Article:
This was posted by a close friend of mine on Facebook recently. Having given it some thought, I have to confess that Lou Reed passed me by. Not literally - although he might have stumbled past me in Greenwich Village once. To be honest, I wouldn't have known him from Al Read (the popular 1960s radio comic, pictured) - who made me laugh when I was a small child.
Lou Reed, on the other hand, made me faintly depressed. Don't get me wrong, I'm not averse to the odd glass of sangria in a park. Or a movie too, and then home. But I never was one to walk on the wild side. More likely to be the one holding the coats if a fight broke out at school - or trying to smooth things over to avoid any sort of conflict in any situation.
Some of the cooler types at my Alma Mater would proudly display their support for Lou Reed: walking about the corridors of learning with an iconic 'Transformer' album cover tucked beneath their arms. The Velvet Underground were definitely de rigeur amongst the great-coat wearing loon panted brigade.
Confession number two: I have never heard this album in its entirety. The whole art-rock thing didn't appeal to me at all and I still don't get it to this day. About five years ago I stumbled upon a bargain rack in a small independent record store, where they were flogging off classic CDs at three for a tenner. Deciding it was worth the investment, I selected a trio comprising Joni Mitchell's Blue, Pulp's Different Class and The Velvet Underground (digitally remastered) complete with Cale and Reed depicted on a suitably moody sleeve insert.
Music is such a subjective thing, but I'd say Jarvis and the boys probably never surpassed the freshness of Different Class. The young Joni's voice, once described in NME as 'soaring' is more akin to 'squawking' on Blue - but there are lyrical masterpieces to be found here.
Little Green, for example. This must have been an incredibly difficult song to write - so intensely personal, true and tragic.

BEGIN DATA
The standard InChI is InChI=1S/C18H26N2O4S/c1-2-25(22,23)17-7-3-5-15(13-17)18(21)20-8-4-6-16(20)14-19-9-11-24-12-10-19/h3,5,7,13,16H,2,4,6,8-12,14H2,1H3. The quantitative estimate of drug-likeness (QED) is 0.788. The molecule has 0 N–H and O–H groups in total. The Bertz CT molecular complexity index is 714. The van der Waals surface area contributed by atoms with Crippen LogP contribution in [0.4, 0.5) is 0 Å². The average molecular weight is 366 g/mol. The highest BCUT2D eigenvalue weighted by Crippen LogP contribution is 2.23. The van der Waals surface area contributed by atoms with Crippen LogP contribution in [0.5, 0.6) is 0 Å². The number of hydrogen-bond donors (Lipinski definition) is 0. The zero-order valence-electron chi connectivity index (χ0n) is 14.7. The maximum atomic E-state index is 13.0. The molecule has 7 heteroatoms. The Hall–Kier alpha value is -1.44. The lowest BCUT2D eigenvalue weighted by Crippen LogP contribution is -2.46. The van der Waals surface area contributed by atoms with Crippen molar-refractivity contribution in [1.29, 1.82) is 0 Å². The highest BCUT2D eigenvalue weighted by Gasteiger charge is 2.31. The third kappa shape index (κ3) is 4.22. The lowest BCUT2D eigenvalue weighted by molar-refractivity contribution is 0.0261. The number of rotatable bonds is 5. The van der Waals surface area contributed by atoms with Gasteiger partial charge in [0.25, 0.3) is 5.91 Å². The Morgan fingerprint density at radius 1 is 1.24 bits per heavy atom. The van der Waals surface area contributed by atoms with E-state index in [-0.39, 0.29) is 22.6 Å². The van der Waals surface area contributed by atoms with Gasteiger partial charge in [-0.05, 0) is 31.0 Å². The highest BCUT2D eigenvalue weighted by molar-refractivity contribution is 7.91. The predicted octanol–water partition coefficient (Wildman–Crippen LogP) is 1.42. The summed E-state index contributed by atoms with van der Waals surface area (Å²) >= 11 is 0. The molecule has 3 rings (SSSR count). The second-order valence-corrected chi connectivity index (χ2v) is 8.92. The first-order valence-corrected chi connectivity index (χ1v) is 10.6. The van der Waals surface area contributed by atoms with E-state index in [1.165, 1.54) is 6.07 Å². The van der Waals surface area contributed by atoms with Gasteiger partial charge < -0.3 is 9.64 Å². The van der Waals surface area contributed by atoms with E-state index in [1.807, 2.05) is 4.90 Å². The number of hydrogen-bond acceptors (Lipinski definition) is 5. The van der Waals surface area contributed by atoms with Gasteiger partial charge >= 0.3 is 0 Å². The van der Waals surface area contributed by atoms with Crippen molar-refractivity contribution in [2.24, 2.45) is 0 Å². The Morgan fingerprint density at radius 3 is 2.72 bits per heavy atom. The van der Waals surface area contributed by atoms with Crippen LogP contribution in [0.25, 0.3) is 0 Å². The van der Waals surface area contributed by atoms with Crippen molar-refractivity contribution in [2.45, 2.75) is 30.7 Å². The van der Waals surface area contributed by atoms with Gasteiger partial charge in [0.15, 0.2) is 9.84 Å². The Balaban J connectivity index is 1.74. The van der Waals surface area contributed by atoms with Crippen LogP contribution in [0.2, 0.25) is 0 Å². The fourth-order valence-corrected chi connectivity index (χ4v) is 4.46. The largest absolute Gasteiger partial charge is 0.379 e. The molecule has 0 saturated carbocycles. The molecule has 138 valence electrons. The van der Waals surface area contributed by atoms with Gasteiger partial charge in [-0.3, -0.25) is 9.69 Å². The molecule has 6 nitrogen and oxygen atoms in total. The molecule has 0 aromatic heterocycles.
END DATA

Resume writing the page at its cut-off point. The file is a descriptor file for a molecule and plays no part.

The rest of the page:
If you don't know it, here is a little word sketch of how the story unfolds. Joni falls for a young hippy, and falls pregnant. He flies the nest for California. There he enjoys a hedonistic life of painting, staring pointlessly at the sun and shoving flowers into soldiers rifle barrels. He sends her nothing more than poems in the mail. Daughter (Little Green) is born and 'dirt poor' Joni decides the only way to secure a decent future for her child is to have her adopted by a good family. Hardly any of Joni's family or friends even know about the birth. The heart-wrenching song ultimately wishes for Little Green to have a happy ending.
Which she did.
Unknown to Joni Mitchell, her daughter finds care and comfort growing up with a comfortably-off Toronto family, is privately educated and eventually cuts a catwalk dash as a successful fashion model. (Yes, this is all true). Not-so-Little Green doesn't discover she is adopted until she is pregnant with her own child, at the age of 27. All that is revealed to her is that her mother was a poor folk singer from Saskatchewen. A look in the mirror at her own high cheekbones, fair hair, blue eyes, something friends say….DNA testing does the rest. Nearly three decades after they were separated, mother and daughter are re-united.
Now that is my kind of perfect day.
I mention this because, try as I might, I cannot find anything good to say about The Velvet Underground album. Nor - I am ashamed to admit - Lou Reed. I have gritted my teeth through the album but once, and I can't even bring myself to give it a spin now by way of a tribute. Nico and her pals' mournful droning and tinkly keyboards do not do it for me at all.
But hey, what a terrible world it would be if everyone liked the same kind of music. And despite walking on the wild side and all that art-factory jazz, it appears that Lou Reed was a decent and gentle sort of chap - and I reckon those are just about the best reasons to remember anyone.
So, RIP Lou. I don't suppose you'd like my music much, but then I'm not a bad egg either.